Now that you have distinguished yourself morally from people who put their vintage cars ahead of a child's life, how about treating yourself and your partner to dinner at your favorite restaurant? But wait. The money you will spend at the restaurant could also help save the lives of children overseas! True, you weren't planning to blow $200 tonight, but if you were to give up dining out just for one month, you would easily save that amount. And what is one month's dining out, compared to a child's life? There's the rub. Since there are a lot of desperately needy children in the world, there will always be another child whose life you could save for another $200. Are you therefore obliged to keep giving until you have nothing left? At what point can you stop?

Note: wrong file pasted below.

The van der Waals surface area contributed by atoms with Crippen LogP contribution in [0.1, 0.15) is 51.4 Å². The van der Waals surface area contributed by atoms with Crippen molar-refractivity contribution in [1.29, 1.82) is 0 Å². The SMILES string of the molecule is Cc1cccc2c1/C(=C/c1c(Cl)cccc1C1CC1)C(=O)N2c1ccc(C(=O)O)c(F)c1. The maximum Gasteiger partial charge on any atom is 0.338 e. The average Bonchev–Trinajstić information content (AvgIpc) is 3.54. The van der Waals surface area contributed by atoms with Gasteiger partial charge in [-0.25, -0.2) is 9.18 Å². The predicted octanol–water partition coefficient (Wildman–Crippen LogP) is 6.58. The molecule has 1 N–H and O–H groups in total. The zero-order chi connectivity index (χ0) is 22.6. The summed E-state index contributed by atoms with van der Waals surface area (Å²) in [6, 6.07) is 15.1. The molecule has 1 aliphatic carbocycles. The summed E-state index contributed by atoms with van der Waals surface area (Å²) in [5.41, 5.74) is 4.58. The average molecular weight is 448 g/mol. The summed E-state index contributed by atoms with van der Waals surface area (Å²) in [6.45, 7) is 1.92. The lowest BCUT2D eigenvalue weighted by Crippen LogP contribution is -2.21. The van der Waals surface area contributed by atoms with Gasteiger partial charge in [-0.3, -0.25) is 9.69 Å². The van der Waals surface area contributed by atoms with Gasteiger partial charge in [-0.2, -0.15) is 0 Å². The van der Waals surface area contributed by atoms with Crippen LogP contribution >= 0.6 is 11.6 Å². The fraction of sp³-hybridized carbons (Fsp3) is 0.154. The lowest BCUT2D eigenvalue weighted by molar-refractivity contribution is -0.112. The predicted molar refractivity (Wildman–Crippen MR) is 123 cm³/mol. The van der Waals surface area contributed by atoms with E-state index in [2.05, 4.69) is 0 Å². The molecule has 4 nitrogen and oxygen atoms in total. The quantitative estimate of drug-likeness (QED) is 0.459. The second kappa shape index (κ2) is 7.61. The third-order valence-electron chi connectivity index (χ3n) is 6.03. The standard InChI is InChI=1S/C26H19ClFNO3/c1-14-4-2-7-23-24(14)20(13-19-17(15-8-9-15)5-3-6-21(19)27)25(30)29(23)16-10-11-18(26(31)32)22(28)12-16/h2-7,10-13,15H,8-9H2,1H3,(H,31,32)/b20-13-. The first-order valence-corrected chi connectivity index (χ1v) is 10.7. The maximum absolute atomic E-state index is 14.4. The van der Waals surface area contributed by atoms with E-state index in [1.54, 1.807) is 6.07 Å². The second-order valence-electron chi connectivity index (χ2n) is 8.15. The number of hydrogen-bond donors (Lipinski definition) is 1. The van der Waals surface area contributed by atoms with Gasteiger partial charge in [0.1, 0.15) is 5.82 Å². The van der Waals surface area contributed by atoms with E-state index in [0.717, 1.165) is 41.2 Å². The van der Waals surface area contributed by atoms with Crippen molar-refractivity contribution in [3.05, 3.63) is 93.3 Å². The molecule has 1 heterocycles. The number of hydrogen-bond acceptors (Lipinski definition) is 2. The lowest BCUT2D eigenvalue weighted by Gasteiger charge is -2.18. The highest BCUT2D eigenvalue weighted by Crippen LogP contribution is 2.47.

Hypothetical examples can easily become farcical. Consider Bob. How far past losing the Bugatti should he go? Imagine that Bob had got his foot stuck in the track of the siding, and if he diverted the train, then before it rammed the car it would also amputate his big toe. Should he still throw the switch? What if it would amputate his foot? His entire leg?
As absurd as the Bugatti scenario gets when pushed to extremes, the point it raises is a serious one: only when the sacrifices become very significant indeed would most people be prepared to say that Bob does nothing wrong when he decides not to throw the switch. Of course, most people could be wrong; we can't decide moral issues by taking opinion polls. But consider for yourself the level of sacrifice that you would demand of Bob, and then think about how much money you would have to give away in order to make a sacrifice that is roughly equal to that. It's almost certainly much, much more than $200. For most middle-class Americans, it could easily be more like $200,000.